Perhaps one of the most significant differences between YouTubers making music and “real world” musicians is that there might be more of an expectation for YouTubers to produce videos that are truly over-the-top — the whole label of being a YouTuber relies on them producing video content creators, after all. As a general rule of thumb, I can usually figure out whether or not I’m going to end up liking a song from the first 10 seconds. But listening to music put out by a YouTuber means I’m more likely to watch the music video first rather than audio only, and my initial judgment hinges much more heavily on how good the video is. Guy Tang, a YouTuber and hairstylist known for his colorful hair transformations, recently released a music video for “#Naked2U,” a remixed version of his single. Upon my first watchthrough, I caught myself cringing at everything from the neon paint smothered on the dancers to Tang’s ultra-dramatic facial expressions and awkward dancing. But on my second and third run, I began to pick up little details that I hadn’t noticed before. Unlike “It’s Everyday Bro,” Guy Tang’s creation preached a message of honesty, self-love and confidence: One of the most significant lyrics in the piece is “There’s no regrets / I’m proud of who I am.” None of this made the choreography any less clumsy or the acting any better, but I realized that most of my negative reaction was almost entirely based on the visuals rather than the audio; although Tang’s vocals weren’t record-breaking, they weren’t as bad as they could have been, and I actually liked the instrumental hook. Still, if not for this article, I can’t say that I would have willingly listened to “#Naked2U” for fun.
What does it mean to go viral in the modern age? At one point in time, the Cinnamon Challenge was revolutionary, and one of the reasons it spread so quickly was because of how reproducible it was — everyone has a spoon and a vial of cinnamon in their cabinets. But as we graduated from eating cinnamon to chugging gallons of milk and eating Tide pods, what qualifies as unique enough to grab attention has become more and more extreme. Before, it was sucking on shot glasses to get Kylie Jenner’s lips. Now, Internet creators — the very people who jump-started the “challenge” trends that ruled the web five years ago — are going to absurd lengths in their attempts to stay relevant.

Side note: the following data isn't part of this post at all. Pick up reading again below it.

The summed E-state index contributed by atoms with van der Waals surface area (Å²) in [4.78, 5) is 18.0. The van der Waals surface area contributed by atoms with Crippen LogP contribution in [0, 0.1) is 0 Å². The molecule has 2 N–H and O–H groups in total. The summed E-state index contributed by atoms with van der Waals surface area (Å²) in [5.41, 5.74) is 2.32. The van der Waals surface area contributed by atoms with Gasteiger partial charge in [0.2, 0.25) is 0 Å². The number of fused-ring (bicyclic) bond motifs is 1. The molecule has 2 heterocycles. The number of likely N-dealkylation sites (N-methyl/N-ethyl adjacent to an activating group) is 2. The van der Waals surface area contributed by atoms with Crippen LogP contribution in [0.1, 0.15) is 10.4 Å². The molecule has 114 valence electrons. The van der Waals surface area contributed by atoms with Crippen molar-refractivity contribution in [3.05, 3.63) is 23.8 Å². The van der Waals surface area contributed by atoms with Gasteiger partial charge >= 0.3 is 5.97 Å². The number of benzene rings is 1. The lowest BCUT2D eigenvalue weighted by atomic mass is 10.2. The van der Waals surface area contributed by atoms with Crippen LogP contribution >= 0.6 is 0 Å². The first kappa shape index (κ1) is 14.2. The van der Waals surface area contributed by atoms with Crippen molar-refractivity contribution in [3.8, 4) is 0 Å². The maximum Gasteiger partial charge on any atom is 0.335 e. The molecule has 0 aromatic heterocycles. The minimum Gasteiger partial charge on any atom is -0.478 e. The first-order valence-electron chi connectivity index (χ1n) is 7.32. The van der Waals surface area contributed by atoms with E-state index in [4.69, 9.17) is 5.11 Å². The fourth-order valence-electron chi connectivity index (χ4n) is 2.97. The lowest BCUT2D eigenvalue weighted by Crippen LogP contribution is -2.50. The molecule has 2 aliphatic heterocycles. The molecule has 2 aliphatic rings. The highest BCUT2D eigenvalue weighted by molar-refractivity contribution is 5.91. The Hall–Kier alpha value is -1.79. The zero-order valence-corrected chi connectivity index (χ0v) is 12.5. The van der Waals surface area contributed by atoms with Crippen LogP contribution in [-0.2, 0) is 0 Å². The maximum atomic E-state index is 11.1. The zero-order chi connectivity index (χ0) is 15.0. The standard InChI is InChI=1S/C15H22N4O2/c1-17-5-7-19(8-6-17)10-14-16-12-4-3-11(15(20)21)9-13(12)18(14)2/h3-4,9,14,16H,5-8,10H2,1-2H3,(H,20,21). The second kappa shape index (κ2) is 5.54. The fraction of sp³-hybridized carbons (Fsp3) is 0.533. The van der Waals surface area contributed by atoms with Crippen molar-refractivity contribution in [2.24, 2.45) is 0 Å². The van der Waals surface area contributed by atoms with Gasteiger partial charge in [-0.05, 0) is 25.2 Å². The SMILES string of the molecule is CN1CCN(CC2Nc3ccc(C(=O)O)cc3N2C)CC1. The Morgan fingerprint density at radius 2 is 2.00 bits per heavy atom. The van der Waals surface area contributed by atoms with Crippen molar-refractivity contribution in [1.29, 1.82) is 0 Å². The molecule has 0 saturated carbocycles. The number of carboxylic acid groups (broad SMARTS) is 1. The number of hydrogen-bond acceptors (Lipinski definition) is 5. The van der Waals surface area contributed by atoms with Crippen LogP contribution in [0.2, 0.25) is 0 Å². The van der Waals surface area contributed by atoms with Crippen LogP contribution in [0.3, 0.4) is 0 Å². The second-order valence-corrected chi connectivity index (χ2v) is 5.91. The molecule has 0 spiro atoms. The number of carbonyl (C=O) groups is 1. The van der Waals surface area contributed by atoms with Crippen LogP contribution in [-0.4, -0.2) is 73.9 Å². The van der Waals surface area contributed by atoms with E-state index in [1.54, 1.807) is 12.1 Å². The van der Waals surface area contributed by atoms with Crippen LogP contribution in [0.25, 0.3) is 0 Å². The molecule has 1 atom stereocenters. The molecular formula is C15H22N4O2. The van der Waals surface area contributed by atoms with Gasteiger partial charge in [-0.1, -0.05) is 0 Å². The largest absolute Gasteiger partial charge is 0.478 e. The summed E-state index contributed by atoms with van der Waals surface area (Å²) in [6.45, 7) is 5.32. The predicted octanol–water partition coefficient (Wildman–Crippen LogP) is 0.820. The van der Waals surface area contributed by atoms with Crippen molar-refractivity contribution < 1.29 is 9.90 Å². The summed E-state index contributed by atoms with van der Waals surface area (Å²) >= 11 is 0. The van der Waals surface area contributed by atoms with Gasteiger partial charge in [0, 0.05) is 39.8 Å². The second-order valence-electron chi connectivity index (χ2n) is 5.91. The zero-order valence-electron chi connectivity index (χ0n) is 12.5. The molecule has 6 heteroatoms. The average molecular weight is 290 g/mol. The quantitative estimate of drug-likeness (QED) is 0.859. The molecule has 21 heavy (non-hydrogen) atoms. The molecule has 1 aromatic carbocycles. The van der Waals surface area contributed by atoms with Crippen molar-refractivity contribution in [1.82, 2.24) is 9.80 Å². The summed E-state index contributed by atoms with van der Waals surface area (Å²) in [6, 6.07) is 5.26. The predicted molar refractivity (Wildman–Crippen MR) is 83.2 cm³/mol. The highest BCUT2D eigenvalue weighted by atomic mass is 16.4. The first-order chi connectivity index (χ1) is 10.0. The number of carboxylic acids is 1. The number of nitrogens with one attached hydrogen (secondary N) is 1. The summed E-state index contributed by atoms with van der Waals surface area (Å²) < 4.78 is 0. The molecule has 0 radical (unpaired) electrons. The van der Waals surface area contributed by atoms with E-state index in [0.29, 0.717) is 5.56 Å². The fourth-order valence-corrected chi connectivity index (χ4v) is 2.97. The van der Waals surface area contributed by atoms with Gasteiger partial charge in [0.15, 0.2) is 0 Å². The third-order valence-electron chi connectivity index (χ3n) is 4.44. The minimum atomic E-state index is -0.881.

One of YouTube’s calling cards is its bite-sized content and the variety of styles available. Movies demand at least an hour and a half of sustained attention in order for all the plot devices to hit where it counts while TV shows require even more of a time commitment from viewers, not to mention that episodes usually follow a strict linearity. For now, YouTube music is just another way the platform has evolved to assimilate new versions of media. But as with nearly all trends in the world, there will be a point of oversaturation, which raises the question of what comes next. Then again, there was a time where it was impossible to make a career out of recording your everyday life — and if something as banal as vlogging can become mainstream, then so can anything else, really.